The Pastor’s Wife in the PCA
How do pastors’ wives in the PCA feel about their unique place in the life of the church? We wanted to find the answer to that question so we asked them. Using an anonymous survey, we asked a series of questions to better understand life from their perspective. Here are three important insights we discovered.
- They are treated differently than other women in the church.
- They face seen and unseen expectations.
- They love the church.
Pastors’ wives are put in an almost impossible situation. While many of them love their church, it is often difficult for them to form relationships with members of its congregation. Additionally, they face stressfully high expectations to minister to others while appearing put-together and welcoming, all without having much of an outlet to express their own struggles. We sent out a survey to over 100 PCA pastors’ wives and the results show how dire this situation really is.
When asked if they thought they were treated differently than other women in the church as a result of being the pastor’s wife, an overwhelming majority of respondents answered “yes.”
One respondent shared her own story on how pastors’ wives, especially the wives of senior pastors, are treated differently than other women in the church.
It’s a lonely life. Before becoming the senior pastors’ wife, I was the assistant pastors’ wife. Once that “senior” mantle was placed on my husband, I have felt as if I am now being treated differently, like the ladies who I used to talk and laugh with over everyday life and children “stuff” are now afraid to share with me. In turn, that makes me feel as if I can no longer confide in them–my fears/sins/etc. may affect the way these ladies (and subsequently their husbands) view my husband and his ministry to them.
In addition to being excluded from normal conversations, pastors’ wives also face a variety of expectations and fulfill a number of duties in the church, despite the fact they do not receive any kind of payment or title from their work. When asked what spoken and unspoken expectations pastors’ wives face that other wives in a church do not face, our respondents said this:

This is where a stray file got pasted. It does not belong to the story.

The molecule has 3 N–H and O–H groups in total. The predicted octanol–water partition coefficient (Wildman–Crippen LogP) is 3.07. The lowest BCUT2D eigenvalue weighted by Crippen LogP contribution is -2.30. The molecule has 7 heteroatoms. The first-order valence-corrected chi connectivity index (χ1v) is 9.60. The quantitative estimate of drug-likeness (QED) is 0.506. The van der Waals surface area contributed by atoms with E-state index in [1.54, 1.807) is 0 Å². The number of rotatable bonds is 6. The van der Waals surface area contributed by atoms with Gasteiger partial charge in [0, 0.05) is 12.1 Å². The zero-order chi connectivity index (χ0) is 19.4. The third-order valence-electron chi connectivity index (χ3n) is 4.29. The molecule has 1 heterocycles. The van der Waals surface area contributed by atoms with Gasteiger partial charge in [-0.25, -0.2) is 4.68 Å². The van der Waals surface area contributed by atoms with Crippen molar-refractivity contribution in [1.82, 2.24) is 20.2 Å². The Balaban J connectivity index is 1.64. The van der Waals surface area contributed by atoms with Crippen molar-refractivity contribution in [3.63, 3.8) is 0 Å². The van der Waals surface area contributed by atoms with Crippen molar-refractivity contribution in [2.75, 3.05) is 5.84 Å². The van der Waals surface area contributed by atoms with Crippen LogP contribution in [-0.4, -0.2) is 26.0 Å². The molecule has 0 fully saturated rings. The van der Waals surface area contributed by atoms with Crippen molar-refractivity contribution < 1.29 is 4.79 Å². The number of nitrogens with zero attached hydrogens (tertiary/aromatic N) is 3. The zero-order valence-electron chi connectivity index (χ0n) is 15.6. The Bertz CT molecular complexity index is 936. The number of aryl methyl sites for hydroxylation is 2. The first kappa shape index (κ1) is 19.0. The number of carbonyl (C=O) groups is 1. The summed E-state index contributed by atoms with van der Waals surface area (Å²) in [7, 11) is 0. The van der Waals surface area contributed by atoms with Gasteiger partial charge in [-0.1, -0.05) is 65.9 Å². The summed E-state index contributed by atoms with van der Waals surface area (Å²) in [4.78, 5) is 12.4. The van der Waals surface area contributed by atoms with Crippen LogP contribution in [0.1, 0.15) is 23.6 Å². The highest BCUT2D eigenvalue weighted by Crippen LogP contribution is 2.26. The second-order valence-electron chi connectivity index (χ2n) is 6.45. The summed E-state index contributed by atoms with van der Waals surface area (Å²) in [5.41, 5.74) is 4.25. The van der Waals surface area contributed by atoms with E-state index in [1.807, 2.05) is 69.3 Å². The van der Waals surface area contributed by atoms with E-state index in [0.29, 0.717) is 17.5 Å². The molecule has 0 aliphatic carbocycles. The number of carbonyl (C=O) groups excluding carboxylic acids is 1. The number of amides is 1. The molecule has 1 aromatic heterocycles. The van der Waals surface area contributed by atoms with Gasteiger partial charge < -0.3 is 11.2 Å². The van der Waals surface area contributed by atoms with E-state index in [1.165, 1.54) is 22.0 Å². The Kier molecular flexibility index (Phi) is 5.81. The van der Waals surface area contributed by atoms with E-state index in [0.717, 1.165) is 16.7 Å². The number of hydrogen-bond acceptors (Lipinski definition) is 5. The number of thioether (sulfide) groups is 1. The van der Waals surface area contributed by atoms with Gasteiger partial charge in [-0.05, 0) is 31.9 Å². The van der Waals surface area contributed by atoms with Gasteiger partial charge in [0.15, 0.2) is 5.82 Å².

The results from this question show that pastors’ wives are heavily involved in church activities and face greater scrutiny than other wives when it comes to their families and marriages. Additionally, “other” responses show pastors’ wives face high expectations when it comes to how they show hospitality, how they answer theological questions, and even what careers they choose. Read these comments from two of our respondents:
People think I should know what’s happening all the time and they expect me to know answers to bible questions.
[I am expected to] greet visitors, speak on parenting & marriage issues and know what’s going on with everyone.
Pastors’ wives make valuable contributions by serving the church, ministering to others, and being the primary support and sounding board for the pastor. When asked what they thought their most valuable contribution to their church is, nearly half of all respondents said they contribute by supporting the pastor and bearing his burdens. The other half responded by saying they contribute by ministering, counseling, showing hospitality, and being open and honest about their struggles to others.
Pastors’ wives fulfill a number of jobs, but the combination of being treated differently and being burdened with constant expectations is wearing and stressful. When asked what the leading cause of stress was, nearly half of respondents said it was related to their relationships with their church.
Despite the stress, pastors’ wives do love their churches and they want to see the congregation flourish. It is the job of Christians and church members to ensure that pastors’ wives receive the counseling and care they need so they can continue to their ministry. When asked how her church could help, here’s how one pastors’ wife responded.
Being a pastors’ wife is undeniably difficult but I wouldn’t trade it for anything because it’s in the stress and mess, the pain and work that I have seen God work mightily. Through the difficulties, He has grown me and brought glory to himself! I do think counseling could be helpful – I feel like I can’t talk to just anybody in my community about issues because their expectations and assumptions may prevent them from understanding the difficulties we face.
We asked our respondents, on a scale of 1-10, how likely they would be to use free or low-cost confidential counseling with a professional counselor. The average score was 8, with 57% of respondents answering with a 10.
If these results show anything, it is that pastors’ wives, like anyone else,
need nurture and support. However, due to their role, it is difficult for them to receive this kind of care from their peers, which is why we have Cherish. Cherish provides PCA churches a practical way to cherish pastors’ wives with the encouragement and assistance they’ve requested through affordable access to confidential Christian counseling.
Click here to learn more about Cherish and how to give PCA pastors’ wives access to someone outside their church with whom they can fully and honestly process life and ministry.
Geneva Benefits Group serves those who serve others, providing practical support for the financial, physical, and mental wellbeing of people who work in full-time ministry.